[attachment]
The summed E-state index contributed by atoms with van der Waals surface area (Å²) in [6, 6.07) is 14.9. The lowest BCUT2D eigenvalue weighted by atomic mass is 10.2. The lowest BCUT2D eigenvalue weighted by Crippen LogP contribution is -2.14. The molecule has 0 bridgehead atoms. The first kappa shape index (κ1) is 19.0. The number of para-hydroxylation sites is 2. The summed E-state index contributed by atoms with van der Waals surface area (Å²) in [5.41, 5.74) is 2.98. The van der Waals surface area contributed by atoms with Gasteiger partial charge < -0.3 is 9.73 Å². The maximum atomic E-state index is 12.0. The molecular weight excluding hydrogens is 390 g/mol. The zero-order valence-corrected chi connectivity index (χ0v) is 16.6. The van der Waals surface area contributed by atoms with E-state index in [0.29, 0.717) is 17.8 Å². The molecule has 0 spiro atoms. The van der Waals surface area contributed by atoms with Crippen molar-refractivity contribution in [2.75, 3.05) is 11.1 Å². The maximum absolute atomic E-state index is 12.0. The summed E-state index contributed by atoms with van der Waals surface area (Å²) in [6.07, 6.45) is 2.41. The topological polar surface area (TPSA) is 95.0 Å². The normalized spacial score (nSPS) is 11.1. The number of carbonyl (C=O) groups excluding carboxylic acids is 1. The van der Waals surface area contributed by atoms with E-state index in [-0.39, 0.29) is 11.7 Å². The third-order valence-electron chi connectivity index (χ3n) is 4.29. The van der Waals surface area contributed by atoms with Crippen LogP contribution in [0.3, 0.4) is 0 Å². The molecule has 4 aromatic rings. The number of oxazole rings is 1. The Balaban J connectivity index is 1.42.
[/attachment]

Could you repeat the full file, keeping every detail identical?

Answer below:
The summed E-state index contributed by atoms with van der Waals surface area (Å²) in [6, 6.07) is 14.9. The lowest BCUT2D eigenvalue weighted by atomic mass is 10.2. The lowest BCUT2D eigenvalue weighted by Crippen LogP contribution is -2.14. The molecule has 0 bridgehead atoms. The first kappa shape index (κ1) is 19.0. The number of para-hydroxylation sites is 2. The summed E-state index contributed by atoms with van der Waals surface area (Å²) in [5.41, 5.74) is 2.98. The van der Waals surface area contributed by atoms with Gasteiger partial charge < -0.3 is 9.73 Å². The maximum atomic E-state index is 12.0. The molecular weight excluding hydrogens is 390 g/mol. The zero-order valence-corrected chi connectivity index (χ0v) is 16.6. The van der Waals surface area contributed by atoms with E-state index in [0.29, 0.717) is 17.8 Å². The molecule has 0 spiro atoms. The van der Waals surface area contributed by atoms with Crippen molar-refractivity contribution in [2.75, 3.05) is 11.1 Å². The maximum absolute atomic E-state index is 12.0. The summed E-state index contributed by atoms with van der Waals surface area (Å²) in [6.07, 6.45) is 2.41. The topological polar surface area (TPSA) is 95.0 Å². The normalized spacial score (nSPS) is 11.1. The number of carbonyl (C=O) groups excluding carboxylic acids is 1. The van der Waals surface area contributed by atoms with E-state index in [-0.39, 0.29) is 11.7 Å². The third-order valence-electron chi connectivity index (χ3n) is 4.29. The van der Waals surface area contributed by atoms with Crippen LogP contribution in [0.3, 0.4) is 0 Å². The molecule has 4 aromatic rings. The number of oxazole rings is 1. The Balaban J connectivity index is 1.42.